Sac. No. 1246.
January 20, 1908.
APPEAL from a judgment of the Superior Court of Placer County and from an order refusing a new trial. Albert G. Burnett, Judge.
The facts are stated in the opinion of the court.
J.M. Fulweiler, Chas. Tuttle, L.L. Chamberlain, and George W. Hamilton, for Appellants.
W.H. Slade, J.D. Meredith and F.P. Tuttle, for Respondent.
Plaintiff brought his action to quiet title to certain parcels of land situated in the county of Placer. The gravamen of the action rests upon the following facts which plaintiff alleges, and which the court found upon ample testimony to be true. In the year 1897 plaintiff was engaged, as plaintiff, in a certain litigation with F.P. Tuttle. He employed the defendants, father and son, who were attorneys at law, to prosecute on his behalf this litigation, under an agreement that the defendants were to devote their time and legal services to the prosecution of the action, and in the event that its final determination should be in favor of plaintiff, defendants should receive as compensation for their services the sum of five thousand five hundred dollars, of which sum the defendant George W. Hamilton was to receive two thousand five hundred dollars, and the defendant Joe Hamilton was to receive three thousand dollars. In the event, however, that the action was determined adversely to plaintiff, defendants were to receive no compensation whatever. For the purpose of securing this contingent obligation plaintiff executed and delivered to the defendant Joe Hamilton his promissory note for three thousand dollars, and to the defendant George W. Hamilton his promissory note for two thousand five hundred dollars. Furthermore, for the sole purpose of securing the payment of this contingent fee, so evidenced by the promissory notes, plaintiff executed a deed of all the property here in controversy to defendant George W. Hamilton. At the time it was agreed that this deed should be deposited by way of escrow with the defendant Joe Hamilton, and the defendant Joe Hamilton would hold the same in escrow until the final determination of the action of Muir v. Tuttle. In the event that the action of Muir v. Tuttle was finally decided in favor of plaintiff, Joe Hamilton was to deliver the deed to the defendant George W. Hamilton, who, under these circumstances would take the same as security for the contingent fees. But in the event that the action of Muir v. Tuttle was finally determined in favor of defendant, said Joe Hamilton agreed to redeliver to plaintiff the deed and the promissory notes. The action of Muir v. Tuttle resulted in a final judgment for defendant. The defendant George W. Hamilton delivered his promissory note for two thousand five hundred dollars to plaintiff, but the defendant Joe Hamilton failed, neglected and refused to surrender his note for three thousand dollars with the other securities and documents. The defendant George W. Hamilton secured possession of the deed, and in violation of the agreements caused it to be placed of record in the office of the recorder of the county of Placer.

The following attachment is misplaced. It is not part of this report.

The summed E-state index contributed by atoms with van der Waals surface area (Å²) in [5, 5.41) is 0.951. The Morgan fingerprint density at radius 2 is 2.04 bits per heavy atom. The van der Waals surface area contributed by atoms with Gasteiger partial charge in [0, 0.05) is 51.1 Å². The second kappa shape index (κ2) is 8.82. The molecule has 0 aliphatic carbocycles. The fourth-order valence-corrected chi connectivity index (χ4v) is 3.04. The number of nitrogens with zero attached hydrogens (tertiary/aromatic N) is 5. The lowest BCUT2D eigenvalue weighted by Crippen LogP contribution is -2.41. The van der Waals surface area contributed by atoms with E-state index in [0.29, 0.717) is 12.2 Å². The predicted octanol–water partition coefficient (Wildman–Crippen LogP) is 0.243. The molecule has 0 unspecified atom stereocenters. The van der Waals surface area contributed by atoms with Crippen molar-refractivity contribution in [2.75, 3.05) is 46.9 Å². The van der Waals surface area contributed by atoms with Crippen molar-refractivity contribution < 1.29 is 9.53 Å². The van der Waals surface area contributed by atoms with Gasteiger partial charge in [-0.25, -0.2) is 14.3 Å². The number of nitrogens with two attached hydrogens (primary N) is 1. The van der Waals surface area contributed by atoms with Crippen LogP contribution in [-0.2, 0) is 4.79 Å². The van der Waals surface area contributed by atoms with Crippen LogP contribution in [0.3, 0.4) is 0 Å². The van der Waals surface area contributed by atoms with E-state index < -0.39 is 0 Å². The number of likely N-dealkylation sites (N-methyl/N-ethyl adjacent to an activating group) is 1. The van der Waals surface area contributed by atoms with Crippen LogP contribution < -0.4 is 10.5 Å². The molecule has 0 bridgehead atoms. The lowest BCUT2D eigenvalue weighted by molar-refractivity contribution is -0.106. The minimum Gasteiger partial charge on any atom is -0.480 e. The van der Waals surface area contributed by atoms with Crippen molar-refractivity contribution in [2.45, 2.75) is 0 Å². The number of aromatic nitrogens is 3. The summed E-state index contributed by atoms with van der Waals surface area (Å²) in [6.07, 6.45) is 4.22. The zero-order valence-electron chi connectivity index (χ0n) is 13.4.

These findings, which as we have said are amply supported by the evidence, are sufficient to uphold the conclusions of law to the effect that plaintiff was the absolute owner of the land, and was not indebted to the defendant Joe Hamilton in the sum of three thousand dollars, or in any sum whatever, nor to George W. Hamilton in any sum whatever; that the consideration for which the notes were given had wholly failed, and that plaintiff was entitled to his decree quieting title to the land in the complaint described, as a part of the relief under which decree, it was ordered that the deed of plaintiff to Hamilton be declared void and canceled.
The trial court stated that the vital question in the case was whether the agreement of plaintiff was to pay an unconditional or contingent fee. This, appellants say in their brief, is an illustration and a demonstration that the court has confused the true issue, and that the true issue is, Did the execution and unconditional delivery of the promissory notes create an obligation against the plaintiff, and has that obligation been discharged? Under the facts of this case, the note still being in the hands of the original payee, we think the distinction that counsel makes is rather of form than of substance. There was not an unconditional delivery of the promissory notes. However closely the lips of the plaintiff might have been sealed under the law governing negotiable paper if his notes had passed into the hands of an innocent purchaser for value before maturity, as between the original parties to an instrument nothing is better settled than that the maker may show an original lack of consideration, or subsequent failure of consideration, which latter was done in this case. And it is equally well settled that such lack or failure of consideration may be shown by parol. (Billings v. Everett, 52 Cal. 661; Braly v. Henry, 71 Cal. 483, [60 Am. Rep. 543, 11 P. 385, 12 P. 623]; Jefferson v. Hewitt, 103 Cal. 624, [37 P. 638]; 4 Am. Eng. Ency. of Law, 2d ed., pp. 186, 196.)
The deed which plaintiff gave was, in effect, a mortgage, and was given as security for the payment of the promissory notes. The consideration for the notes having failed totally, it was plaintiff's right, as the court decreed, that the deed itself should be canceled and annulled.
The judgment and order appealed from are, therefore, affirmed.
McFarland, J., and Lorigan, J., concurred.